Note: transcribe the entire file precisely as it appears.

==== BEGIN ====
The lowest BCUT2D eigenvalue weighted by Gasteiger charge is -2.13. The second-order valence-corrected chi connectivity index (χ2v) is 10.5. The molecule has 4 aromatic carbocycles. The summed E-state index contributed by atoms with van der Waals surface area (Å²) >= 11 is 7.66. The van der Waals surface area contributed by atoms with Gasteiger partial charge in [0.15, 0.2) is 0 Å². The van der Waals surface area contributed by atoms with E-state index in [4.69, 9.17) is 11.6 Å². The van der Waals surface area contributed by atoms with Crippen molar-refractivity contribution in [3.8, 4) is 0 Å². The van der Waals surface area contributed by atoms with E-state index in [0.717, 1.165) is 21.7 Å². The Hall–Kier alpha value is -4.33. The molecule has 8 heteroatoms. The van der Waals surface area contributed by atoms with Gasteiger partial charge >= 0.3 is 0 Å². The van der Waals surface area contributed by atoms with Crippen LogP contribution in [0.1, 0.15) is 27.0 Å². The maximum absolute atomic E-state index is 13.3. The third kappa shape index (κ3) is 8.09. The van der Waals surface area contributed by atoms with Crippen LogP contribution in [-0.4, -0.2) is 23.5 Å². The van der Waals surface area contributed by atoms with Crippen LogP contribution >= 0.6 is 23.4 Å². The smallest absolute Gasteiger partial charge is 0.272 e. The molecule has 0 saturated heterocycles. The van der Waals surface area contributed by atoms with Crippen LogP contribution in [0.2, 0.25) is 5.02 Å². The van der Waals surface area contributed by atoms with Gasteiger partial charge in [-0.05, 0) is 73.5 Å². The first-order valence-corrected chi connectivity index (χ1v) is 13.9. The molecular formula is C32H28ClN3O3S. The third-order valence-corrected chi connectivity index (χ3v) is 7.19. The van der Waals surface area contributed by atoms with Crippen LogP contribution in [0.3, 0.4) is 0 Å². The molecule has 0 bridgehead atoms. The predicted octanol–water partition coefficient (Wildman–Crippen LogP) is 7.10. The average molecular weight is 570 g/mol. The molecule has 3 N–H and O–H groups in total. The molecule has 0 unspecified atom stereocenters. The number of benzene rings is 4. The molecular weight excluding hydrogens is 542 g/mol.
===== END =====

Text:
The lowest BCUT2D eigenvalue weighted by Gasteiger charge is -2.13. The second-order valence-corrected chi connectivity index (χ2v) is 10.5. The molecule has 4 aromatic carbocycles. The summed E-state index contributed by atoms with van der Waals surface area (Å²) >= 11 is 7.66. The van der Waals surface area contributed by atoms with Gasteiger partial charge in [0.15, 0.2) is 0 Å². The van der Waals surface area contributed by atoms with E-state index in [4.69, 9.17) is 11.6 Å². The van der Waals surface area contributed by atoms with Crippen molar-refractivity contribution in [3.8, 4) is 0 Å². The van der Waals surface area contributed by atoms with E-state index in [0.717, 1.165) is 21.7 Å². The Hall–Kier alpha value is -4.33. The molecule has 8 heteroatoms. The van der Waals surface area contributed by atoms with Gasteiger partial charge >= 0.3 is 0 Å². The van der Waals surface area contributed by atoms with Crippen LogP contribution in [0.1, 0.15) is 27.0 Å². The maximum absolute atomic E-state index is 13.3. The third kappa shape index (κ3) is 8.09. The van der Waals surface area contributed by atoms with Crippen LogP contribution in [-0.4, -0.2) is 23.5 Å². The van der Waals surface area contributed by atoms with Crippen LogP contribution >= 0.6 is 23.4 Å². The smallest absolute Gasteiger partial charge is 0.272 e. The molecule has 0 saturated heterocycles. The van der Waals surface area contributed by atoms with Crippen LogP contribution in [0.2, 0.25) is 5.02 Å². The van der Waals surface area contributed by atoms with Gasteiger partial charge in [-0.05, 0) is 73.5 Å². The first-order valence-corrected chi connectivity index (χ1v) is 13.9. The molecular formula is C32H28ClN3O3S. The third-order valence-corrected chi connectivity index (χ3v) is 7.19. The van der Waals surface area contributed by atoms with Crippen LogP contribution in [0.3, 0.4) is 0 Å². The molecule has 0 bridgehead atoms. The predicted octanol–water partition coefficient (Wildman–Crippen LogP) is 7.10. The average molecular weight is 570 g/mol. The molecule has 3 N–H and O–H groups in total. The molecule has 0 unspecified atom stereocenters. The number of benzene rings is 4. The molecular weight excluding hydrogens is 542 g/mol.